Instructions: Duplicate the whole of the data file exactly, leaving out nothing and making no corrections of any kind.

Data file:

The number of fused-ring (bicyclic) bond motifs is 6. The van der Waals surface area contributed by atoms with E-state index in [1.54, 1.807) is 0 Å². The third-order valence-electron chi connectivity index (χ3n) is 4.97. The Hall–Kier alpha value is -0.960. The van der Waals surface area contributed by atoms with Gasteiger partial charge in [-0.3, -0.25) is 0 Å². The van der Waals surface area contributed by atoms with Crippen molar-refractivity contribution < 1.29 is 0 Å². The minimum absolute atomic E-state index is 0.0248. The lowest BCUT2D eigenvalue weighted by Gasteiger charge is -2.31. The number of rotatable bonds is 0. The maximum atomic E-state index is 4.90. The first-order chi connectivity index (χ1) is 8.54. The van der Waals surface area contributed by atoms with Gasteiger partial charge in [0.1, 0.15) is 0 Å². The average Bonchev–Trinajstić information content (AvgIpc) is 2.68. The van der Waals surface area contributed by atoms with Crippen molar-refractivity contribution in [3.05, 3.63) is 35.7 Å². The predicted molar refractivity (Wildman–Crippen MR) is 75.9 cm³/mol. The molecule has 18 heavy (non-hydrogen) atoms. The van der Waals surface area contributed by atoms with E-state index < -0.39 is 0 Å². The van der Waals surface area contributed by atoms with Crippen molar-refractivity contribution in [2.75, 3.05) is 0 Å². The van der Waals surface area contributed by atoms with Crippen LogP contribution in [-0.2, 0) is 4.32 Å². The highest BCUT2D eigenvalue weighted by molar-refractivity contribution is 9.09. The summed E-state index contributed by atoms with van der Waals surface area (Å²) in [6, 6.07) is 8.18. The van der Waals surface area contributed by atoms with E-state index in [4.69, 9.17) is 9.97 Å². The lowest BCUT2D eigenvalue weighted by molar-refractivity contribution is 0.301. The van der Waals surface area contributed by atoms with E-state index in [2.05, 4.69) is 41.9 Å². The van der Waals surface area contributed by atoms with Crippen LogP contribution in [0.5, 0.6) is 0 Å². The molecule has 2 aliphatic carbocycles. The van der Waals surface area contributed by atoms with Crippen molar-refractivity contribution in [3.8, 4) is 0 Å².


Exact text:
The number of fused-ring (bicyclic) bond motifs is 6. The van der Waals surface area contributed by atoms with E-state index in [1.54, 1.807) is 0 Å². The third-order valence-electron chi connectivity index (χ3n) is 4.97. The Hall–Kier alpha value is -0.960. The van der Waals surface area contributed by atoms with Gasteiger partial charge in [-0.3, -0.25) is 0 Å². The van der Waals surface area contributed by atoms with Crippen molar-refractivity contribution < 1.29 is 0 Å². The minimum absolute atomic E-state index is 0.0248. The lowest BCUT2D eigenvalue weighted by Gasteiger charge is -2.31. The number of rotatable bonds is 0. The maximum atomic E-state index is 4.90. The first-order chi connectivity index (χ1) is 8.54. The van der Waals surface area contributed by atoms with Gasteiger partial charge in [0.1, 0.15) is 0 Å². The average Bonchev–Trinajstić information content (AvgIpc) is 2.68. The van der Waals surface area contributed by atoms with Crippen molar-refractivity contribution in [3.05, 3.63) is 35.7 Å². The predicted molar refractivity (Wildman–Crippen MR) is 75.9 cm³/mol. The molecule has 18 heavy (non-hydrogen) atoms. The van der Waals surface area contributed by atoms with E-state index < -0.39 is 0 Å². The van der Waals surface area contributed by atoms with Crippen molar-refractivity contribution in [2.75, 3.05) is 0 Å². The van der Waals surface area contributed by atoms with Crippen LogP contribution in [-0.2, 0) is 4.32 Å². The highest BCUT2D eigenvalue weighted by molar-refractivity contribution is 9.09. The summed E-state index contributed by atoms with van der Waals surface area (Å²) in [6, 6.07) is 8.18. The van der Waals surface area contributed by atoms with E-state index in [4.69, 9.17) is 9.97 Å². The lowest BCUT2D eigenvalue weighted by molar-refractivity contribution is 0.301. The van der Waals surface area contributed by atoms with E-state index in [2.05, 4.69) is 41.9 Å². The van der Waals surface area contributed by atoms with Crippen LogP contribution in [0.5, 0.6) is 0 Å². The molecule has 2 aliphatic carbocycles. The van der Waals surface area contributed by atoms with Crippen molar-refractivity contribution in [3.8, 4) is 0 Å².